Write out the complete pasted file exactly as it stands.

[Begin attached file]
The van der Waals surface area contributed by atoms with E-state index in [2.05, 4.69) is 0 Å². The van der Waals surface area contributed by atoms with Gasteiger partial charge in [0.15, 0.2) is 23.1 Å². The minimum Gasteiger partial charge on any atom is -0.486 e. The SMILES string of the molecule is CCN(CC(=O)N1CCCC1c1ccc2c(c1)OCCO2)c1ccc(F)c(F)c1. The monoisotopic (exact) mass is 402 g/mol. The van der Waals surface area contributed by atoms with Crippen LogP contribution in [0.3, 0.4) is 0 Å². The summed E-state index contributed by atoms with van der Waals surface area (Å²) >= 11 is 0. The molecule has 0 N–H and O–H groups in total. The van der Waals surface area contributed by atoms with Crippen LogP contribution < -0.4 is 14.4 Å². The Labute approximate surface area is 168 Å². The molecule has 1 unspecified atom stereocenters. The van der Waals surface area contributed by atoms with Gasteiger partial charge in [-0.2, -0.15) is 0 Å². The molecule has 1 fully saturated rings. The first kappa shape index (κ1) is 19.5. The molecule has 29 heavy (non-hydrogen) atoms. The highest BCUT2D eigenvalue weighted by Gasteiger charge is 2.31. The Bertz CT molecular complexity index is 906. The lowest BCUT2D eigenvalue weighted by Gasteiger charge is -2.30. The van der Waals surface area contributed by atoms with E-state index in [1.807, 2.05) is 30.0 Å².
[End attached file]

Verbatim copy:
The van der Waals surface area contributed by atoms with E-state index in [2.05, 4.69) is 0 Å². The van der Waals surface area contributed by atoms with Gasteiger partial charge in [0.15, 0.2) is 23.1 Å². The minimum Gasteiger partial charge on any atom is -0.486 e. The SMILES string of the molecule is CCN(CC(=O)N1CCCC1c1ccc2c(c1)OCCO2)c1ccc(F)c(F)c1. The monoisotopic (exact) mass is 402 g/mol. The van der Waals surface area contributed by atoms with Crippen LogP contribution in [0.3, 0.4) is 0 Å². The summed E-state index contributed by atoms with van der Waals surface area (Å²) >= 11 is 0. The molecule has 0 N–H and O–H groups in total. The van der Waals surface area contributed by atoms with Crippen LogP contribution < -0.4 is 14.4 Å². The Labute approximate surface area is 168 Å². The molecule has 1 unspecified atom stereocenters. The van der Waals surface area contributed by atoms with Gasteiger partial charge in [-0.2, -0.15) is 0 Å². The molecule has 1 fully saturated rings. The first kappa shape index (κ1) is 19.5. The molecule has 29 heavy (non-hydrogen) atoms. The highest BCUT2D eigenvalue weighted by Gasteiger charge is 2.31. The Bertz CT molecular complexity index is 906. The lowest BCUT2D eigenvalue weighted by Gasteiger charge is -2.30. The van der Waals surface area contributed by atoms with E-state index in [1.807, 2.05) is 30.0 Å².